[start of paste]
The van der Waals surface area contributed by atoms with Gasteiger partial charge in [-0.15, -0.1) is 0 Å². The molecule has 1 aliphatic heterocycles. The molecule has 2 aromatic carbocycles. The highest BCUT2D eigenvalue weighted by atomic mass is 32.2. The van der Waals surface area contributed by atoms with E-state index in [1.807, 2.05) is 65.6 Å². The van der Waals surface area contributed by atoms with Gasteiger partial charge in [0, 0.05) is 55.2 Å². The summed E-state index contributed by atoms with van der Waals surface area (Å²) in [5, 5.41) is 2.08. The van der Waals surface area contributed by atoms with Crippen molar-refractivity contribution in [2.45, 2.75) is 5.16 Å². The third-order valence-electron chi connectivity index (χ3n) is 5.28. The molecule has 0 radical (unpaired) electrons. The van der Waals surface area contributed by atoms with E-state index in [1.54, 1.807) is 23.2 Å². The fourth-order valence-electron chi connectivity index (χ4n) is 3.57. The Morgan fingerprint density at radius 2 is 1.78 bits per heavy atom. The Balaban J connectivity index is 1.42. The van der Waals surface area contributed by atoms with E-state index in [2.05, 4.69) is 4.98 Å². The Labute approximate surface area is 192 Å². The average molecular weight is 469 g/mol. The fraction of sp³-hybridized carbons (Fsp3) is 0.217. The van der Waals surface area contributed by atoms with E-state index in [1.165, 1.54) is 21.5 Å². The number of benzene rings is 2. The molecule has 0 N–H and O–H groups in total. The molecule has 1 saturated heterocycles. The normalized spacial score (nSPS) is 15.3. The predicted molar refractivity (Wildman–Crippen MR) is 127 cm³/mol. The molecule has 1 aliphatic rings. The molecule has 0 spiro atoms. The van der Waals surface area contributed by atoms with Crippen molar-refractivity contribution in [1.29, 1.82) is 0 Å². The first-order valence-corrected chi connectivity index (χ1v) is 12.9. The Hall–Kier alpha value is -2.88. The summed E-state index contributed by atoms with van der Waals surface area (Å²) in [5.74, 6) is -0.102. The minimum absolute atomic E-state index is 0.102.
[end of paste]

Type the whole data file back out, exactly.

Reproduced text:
The van der Waals surface area contributed by atoms with Gasteiger partial charge in [-0.15, -0.1) is 0 Å². The molecule has 1 aliphatic heterocycles. The molecule has 2 aromatic carbocycles. The highest BCUT2D eigenvalue weighted by atomic mass is 32.2. The van der Waals surface area contributed by atoms with E-state index in [1.807, 2.05) is 65.6 Å². The van der Waals surface area contributed by atoms with Gasteiger partial charge in [0, 0.05) is 55.2 Å². The summed E-state index contributed by atoms with van der Waals surface area (Å²) in [5, 5.41) is 2.08. The van der Waals surface area contributed by atoms with Crippen molar-refractivity contribution in [2.45, 2.75) is 5.16 Å². The third-order valence-electron chi connectivity index (χ3n) is 5.28. The molecule has 0 radical (unpaired) electrons. The van der Waals surface area contributed by atoms with E-state index in [1.54, 1.807) is 23.2 Å². The fourth-order valence-electron chi connectivity index (χ4n) is 3.57. The Morgan fingerprint density at radius 2 is 1.78 bits per heavy atom. The Balaban J connectivity index is 1.42. The van der Waals surface area contributed by atoms with E-state index in [2.05, 4.69) is 4.98 Å². The Labute approximate surface area is 192 Å². The average molecular weight is 469 g/mol. The fraction of sp³-hybridized carbons (Fsp3) is 0.217. The van der Waals surface area contributed by atoms with E-state index in [1.165, 1.54) is 21.5 Å². The number of benzene rings is 2. The molecule has 0 N–H and O–H groups in total. The molecule has 1 saturated heterocycles. The normalized spacial score (nSPS) is 15.3. The predicted molar refractivity (Wildman–Crippen MR) is 127 cm³/mol. The molecule has 1 aliphatic rings. The molecule has 0 spiro atoms. The van der Waals surface area contributed by atoms with Crippen molar-refractivity contribution in [1.29, 1.82) is 0 Å². The first-order valence-corrected chi connectivity index (χ1v) is 12.9. The Hall–Kier alpha value is -2.88. The summed E-state index contributed by atoms with van der Waals surface area (Å²) in [5.74, 6) is -0.102. The minimum absolute atomic E-state index is 0.102.